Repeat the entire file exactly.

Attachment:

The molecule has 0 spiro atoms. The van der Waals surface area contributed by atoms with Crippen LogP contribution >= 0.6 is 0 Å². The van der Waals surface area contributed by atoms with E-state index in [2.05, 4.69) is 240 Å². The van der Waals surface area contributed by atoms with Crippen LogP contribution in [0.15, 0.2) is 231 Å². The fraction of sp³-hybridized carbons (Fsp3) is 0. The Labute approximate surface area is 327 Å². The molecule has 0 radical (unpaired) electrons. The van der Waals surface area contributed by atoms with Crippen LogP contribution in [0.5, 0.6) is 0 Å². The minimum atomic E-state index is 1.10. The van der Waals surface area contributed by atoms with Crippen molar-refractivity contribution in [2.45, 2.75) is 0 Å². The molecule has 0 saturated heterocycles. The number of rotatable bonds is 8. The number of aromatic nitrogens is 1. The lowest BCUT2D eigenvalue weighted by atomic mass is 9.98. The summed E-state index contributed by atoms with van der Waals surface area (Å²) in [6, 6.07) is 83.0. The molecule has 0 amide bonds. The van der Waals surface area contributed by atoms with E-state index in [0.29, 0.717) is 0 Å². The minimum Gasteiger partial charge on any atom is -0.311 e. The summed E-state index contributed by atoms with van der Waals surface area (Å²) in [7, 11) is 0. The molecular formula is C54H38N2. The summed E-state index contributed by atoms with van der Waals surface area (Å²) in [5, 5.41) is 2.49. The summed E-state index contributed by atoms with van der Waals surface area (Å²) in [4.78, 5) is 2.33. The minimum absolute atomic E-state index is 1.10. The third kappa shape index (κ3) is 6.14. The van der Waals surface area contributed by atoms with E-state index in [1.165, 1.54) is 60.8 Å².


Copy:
The molecule has 0 spiro atoms. The van der Waals surface area contributed by atoms with Crippen LogP contribution >= 0.6 is 0 Å². The van der Waals surface area contributed by atoms with E-state index in [2.05, 4.69) is 240 Å². The van der Waals surface area contributed by atoms with Crippen LogP contribution in [0.15, 0.2) is 231 Å². The fraction of sp³-hybridized carbons (Fsp3) is 0. The Labute approximate surface area is 327 Å². The molecule has 0 radical (unpaired) electrons. The van der Waals surface area contributed by atoms with Crippen LogP contribution in [0.5, 0.6) is 0 Å². The minimum atomic E-state index is 1.10. The van der Waals surface area contributed by atoms with Crippen molar-refractivity contribution in [2.45, 2.75) is 0 Å². The molecule has 0 saturated heterocycles. The number of rotatable bonds is 8. The number of aromatic nitrogens is 1. The lowest BCUT2D eigenvalue weighted by atomic mass is 9.98. The summed E-state index contributed by atoms with van der Waals surface area (Å²) in [6, 6.07) is 83.0. The molecule has 0 amide bonds. The van der Waals surface area contributed by atoms with E-state index in [0.29, 0.717) is 0 Å². The minimum Gasteiger partial charge on any atom is -0.311 e. The summed E-state index contributed by atoms with van der Waals surface area (Å²) in [7, 11) is 0. The molecular formula is C54H38N2. The summed E-state index contributed by atoms with van der Waals surface area (Å²) in [5, 5.41) is 2.49. The summed E-state index contributed by atoms with van der Waals surface area (Å²) in [4.78, 5) is 2.33. The minimum absolute atomic E-state index is 1.10. The third kappa shape index (κ3) is 6.14. The van der Waals surface area contributed by atoms with E-state index in [1.165, 1.54) is 60.8 Å².